A warm-up for Paris meeting
Updated: 2014-09-26 12:32
By China Daily(China Daily USA)
The United Nations Climate Summit in New York on Tuesday provided a front-row seat to how world leaders perceive the threat of global warming and set the stage for the signing of a new global climate agreement in Paris, China Daily reports.
The scene was New York this week, but the goal is Paris in 2015.
On Sunday, an estimated 400,000 peaceful demonstrators marched through Manhattan's streets in a show of "people power", urging government leaders to tackle global warming. And they marched in more than 160 countries around the world, including London, New Delhi and Melbourne, Australia.
"The People's Climate March" was held on the same day that a report from scientists showed that the world remains far from controlling global warming. Global emissions of greenhouse gases had jumped 2.3 percent in 2013 to record levels.
The march was keyed to the United Nations Climate Change summit. The one-day assemblage of more than 100 world leaders on Tuesday was called by UN Secretary General Ban Ki-moon to provide momentum for 120 member states to sign a comprehensive new global climate agreement at talks in Paris next year.
At the opening session, speakers included former US vice-president and environmental activist Al Gore; chairperson of the Intergovernmental Panel on Climate Change Rajendra Pachauri; Chinese actress and United Nations Environmental Program Goodwill Ambassador Li Bingbing; and Hollywood actor and newly appointed UN Messenger of Peace Leonardo DiCaprio.
The summit's main speakers represented the two biggest carbon emitters in the world: China and the United States.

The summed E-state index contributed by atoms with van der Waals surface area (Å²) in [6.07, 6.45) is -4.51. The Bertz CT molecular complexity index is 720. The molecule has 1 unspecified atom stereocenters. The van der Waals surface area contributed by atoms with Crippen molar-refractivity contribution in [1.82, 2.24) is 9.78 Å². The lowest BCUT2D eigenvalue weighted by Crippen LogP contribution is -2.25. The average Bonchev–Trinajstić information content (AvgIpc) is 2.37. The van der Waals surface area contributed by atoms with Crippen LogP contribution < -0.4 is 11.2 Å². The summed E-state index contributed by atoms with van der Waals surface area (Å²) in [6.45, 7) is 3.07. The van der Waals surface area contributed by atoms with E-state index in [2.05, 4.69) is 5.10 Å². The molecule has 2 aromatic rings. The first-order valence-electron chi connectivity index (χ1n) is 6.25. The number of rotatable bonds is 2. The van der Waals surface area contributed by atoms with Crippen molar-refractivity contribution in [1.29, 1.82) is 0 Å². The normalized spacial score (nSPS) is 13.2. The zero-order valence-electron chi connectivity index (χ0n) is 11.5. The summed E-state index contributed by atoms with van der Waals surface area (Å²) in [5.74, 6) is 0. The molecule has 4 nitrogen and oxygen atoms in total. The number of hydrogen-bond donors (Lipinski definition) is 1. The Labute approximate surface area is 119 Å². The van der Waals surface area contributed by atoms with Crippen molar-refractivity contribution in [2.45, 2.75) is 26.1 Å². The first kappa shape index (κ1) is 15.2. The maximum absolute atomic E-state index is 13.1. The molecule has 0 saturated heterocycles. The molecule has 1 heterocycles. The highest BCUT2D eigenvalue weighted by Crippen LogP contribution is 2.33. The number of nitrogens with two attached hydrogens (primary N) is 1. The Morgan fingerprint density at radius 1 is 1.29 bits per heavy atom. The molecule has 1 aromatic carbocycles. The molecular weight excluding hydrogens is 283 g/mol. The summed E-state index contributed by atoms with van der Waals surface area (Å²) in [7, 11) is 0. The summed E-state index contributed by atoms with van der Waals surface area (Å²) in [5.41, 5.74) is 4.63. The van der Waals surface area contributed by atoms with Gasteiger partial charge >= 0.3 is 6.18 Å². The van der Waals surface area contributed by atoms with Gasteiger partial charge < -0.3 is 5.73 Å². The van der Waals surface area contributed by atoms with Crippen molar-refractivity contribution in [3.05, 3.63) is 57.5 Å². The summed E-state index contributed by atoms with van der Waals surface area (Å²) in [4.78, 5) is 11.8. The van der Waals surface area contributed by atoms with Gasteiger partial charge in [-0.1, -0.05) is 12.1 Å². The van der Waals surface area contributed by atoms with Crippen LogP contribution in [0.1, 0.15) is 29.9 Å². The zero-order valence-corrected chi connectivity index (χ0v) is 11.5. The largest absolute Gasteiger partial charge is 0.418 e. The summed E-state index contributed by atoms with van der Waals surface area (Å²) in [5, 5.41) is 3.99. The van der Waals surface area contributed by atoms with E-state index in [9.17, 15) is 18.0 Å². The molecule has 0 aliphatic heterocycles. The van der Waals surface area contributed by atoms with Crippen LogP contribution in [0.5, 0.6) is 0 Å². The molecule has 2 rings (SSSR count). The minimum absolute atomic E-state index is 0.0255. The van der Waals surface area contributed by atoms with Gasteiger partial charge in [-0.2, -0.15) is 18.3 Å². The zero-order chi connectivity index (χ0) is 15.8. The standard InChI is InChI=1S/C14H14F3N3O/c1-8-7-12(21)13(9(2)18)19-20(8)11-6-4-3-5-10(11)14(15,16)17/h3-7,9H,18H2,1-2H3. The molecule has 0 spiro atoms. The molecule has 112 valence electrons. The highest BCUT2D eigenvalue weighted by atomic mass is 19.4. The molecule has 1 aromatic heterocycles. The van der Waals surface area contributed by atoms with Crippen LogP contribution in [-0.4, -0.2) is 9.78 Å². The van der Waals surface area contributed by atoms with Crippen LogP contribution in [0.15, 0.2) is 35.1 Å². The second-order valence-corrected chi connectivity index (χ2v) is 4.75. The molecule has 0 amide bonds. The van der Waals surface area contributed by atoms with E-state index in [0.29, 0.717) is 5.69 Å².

Chinese Vice-Premier Zhang Gaoli said China, the world's No 2 economy and most populous country, is ready to work with other countries to fight climate change.
"This is not at others' request but on our own initiative," he told the gathering.
As Chinese President Xi Jinping's climate-change envoy, Zhang said: "We will continue to share international responsibilities to address the climate change issue, including a greater effort to peak greenhouse gas levels and increasing financial help to a South-South cooperation fund."
"We will announce post-2020 actions on climate change as soon as we can, which will bring about marked progress in reducing carbon intensity, increasing the share of non-fossil fuels and raising the forest stock," Zhang said.
The action plan will also take China to the peak of its total CO2 emissions as early as possible, said Zhang.
President Barack Obama said the US would meet a pledge to cut its carbon emissions by 17 percent from 2005 levels by 2020. And he said the US is preparing new targets to cut emissions further by 2050 with specifics to be made public at the meeting in Paris.
At the end of the session, UN Secretary-General Ban Ki-moon declared it a success. "We have delivered," he said.
Not so fast, said the widow of Nelson Mandela.
"There is a huge mismatch between the magnitude of the challenge and the response we heard here today," Graa Machel said. "The scale is much more than we have achieved."
She said the leaders had failed to offer an adequate response to the hundreds of thousands of people who marched on Sunday and the millions in poor countries who will suffer its effects.
"Can we genuinely say we are going to preserve their lives, and ensure their children and grandchildren and great-grandchildren inherit a planet which is safe and sustainable?" she asked.
Machel appealed to world leaders and business executives to "go back to the drawing board". "The obligation in my view is to step up the ambition," she said.
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